Spending quality time with the people who are closest to you often helps ease stress. In many cases, of course, these relationships are also the ones that cause intense stress in the first place, so be sure to choose your companions carefully when you feel uptight.

Sometimes a rather stressful relationship can be transformed by making small but powerful changes.

For example, instead of retreating after dinner to nurse the day’s tensions, a close friend of mine began to play cribbage, backgammon, and dominos with her husband. They’ve had a huge amount of fun, and have been able to reconnect on many levels.

In the workplace, finding or creating a support group can go a long way toward making your job more satisfying. I can testify to this from my own experience: despite an incredible variety of interests, styles, and personalities, the group of therapists I trained with in the 1970s has managed to stay connected for 30 years. We meet once or twice a month with a facilitator to share feelings about our lives and our work, hold three-hour retreats several times a year, and host quarterly potluck dinners for ourselves and our families.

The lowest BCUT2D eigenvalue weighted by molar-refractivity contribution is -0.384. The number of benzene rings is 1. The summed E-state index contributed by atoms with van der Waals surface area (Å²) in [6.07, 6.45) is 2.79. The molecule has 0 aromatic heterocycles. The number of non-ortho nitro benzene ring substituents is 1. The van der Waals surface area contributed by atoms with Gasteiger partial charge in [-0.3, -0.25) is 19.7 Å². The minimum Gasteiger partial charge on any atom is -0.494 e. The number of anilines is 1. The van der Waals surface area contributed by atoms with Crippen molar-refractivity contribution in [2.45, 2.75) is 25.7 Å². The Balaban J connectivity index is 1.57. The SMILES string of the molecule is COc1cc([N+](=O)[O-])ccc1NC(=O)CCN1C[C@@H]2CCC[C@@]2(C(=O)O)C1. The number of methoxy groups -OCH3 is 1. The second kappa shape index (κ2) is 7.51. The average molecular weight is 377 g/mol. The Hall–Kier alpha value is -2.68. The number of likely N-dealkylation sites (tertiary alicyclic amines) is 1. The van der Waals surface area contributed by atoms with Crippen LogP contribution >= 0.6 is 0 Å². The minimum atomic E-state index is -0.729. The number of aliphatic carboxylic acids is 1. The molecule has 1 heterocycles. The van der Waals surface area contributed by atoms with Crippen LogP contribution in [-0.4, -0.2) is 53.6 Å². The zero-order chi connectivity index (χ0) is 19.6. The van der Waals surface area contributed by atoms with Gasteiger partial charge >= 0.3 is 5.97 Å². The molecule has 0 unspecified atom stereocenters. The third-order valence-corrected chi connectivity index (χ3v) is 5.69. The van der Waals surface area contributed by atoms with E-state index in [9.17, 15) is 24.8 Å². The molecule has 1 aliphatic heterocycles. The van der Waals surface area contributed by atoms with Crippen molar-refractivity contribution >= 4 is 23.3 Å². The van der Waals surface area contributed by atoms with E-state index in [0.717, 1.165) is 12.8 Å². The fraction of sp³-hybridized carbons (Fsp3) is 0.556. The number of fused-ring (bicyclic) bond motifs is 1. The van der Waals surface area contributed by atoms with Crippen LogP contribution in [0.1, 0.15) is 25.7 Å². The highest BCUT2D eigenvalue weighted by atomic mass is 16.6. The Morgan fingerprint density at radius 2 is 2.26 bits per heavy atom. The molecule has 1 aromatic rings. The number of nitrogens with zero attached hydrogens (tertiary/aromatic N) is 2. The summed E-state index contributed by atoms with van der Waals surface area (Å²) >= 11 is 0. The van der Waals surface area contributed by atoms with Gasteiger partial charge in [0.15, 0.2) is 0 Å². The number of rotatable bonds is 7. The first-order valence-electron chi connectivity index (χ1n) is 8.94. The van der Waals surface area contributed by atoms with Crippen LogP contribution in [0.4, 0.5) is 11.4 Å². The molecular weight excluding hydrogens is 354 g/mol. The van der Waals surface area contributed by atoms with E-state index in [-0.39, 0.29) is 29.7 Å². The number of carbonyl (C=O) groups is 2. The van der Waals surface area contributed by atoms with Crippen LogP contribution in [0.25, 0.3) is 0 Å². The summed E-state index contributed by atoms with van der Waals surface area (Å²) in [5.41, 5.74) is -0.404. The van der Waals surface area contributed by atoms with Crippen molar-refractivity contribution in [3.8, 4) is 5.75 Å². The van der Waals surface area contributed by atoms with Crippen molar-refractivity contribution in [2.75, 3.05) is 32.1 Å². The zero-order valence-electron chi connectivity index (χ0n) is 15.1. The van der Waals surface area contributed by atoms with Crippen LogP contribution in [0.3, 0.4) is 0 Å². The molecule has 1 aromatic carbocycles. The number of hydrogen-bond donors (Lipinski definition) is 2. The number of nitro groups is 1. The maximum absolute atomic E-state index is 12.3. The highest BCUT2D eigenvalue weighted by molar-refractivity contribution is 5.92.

If a peer group like this doesn’t exist where you work, or you are a sole practitioner, consider forming one with supportive colleagues. Don’t look for people who always agree with you, but those who make you feel good about yourself and have opinions you value. Truly supportive people can disagree with you without putting you down, soothe you when you are upset, and confront you, if need be, with gentleness, care, and concern.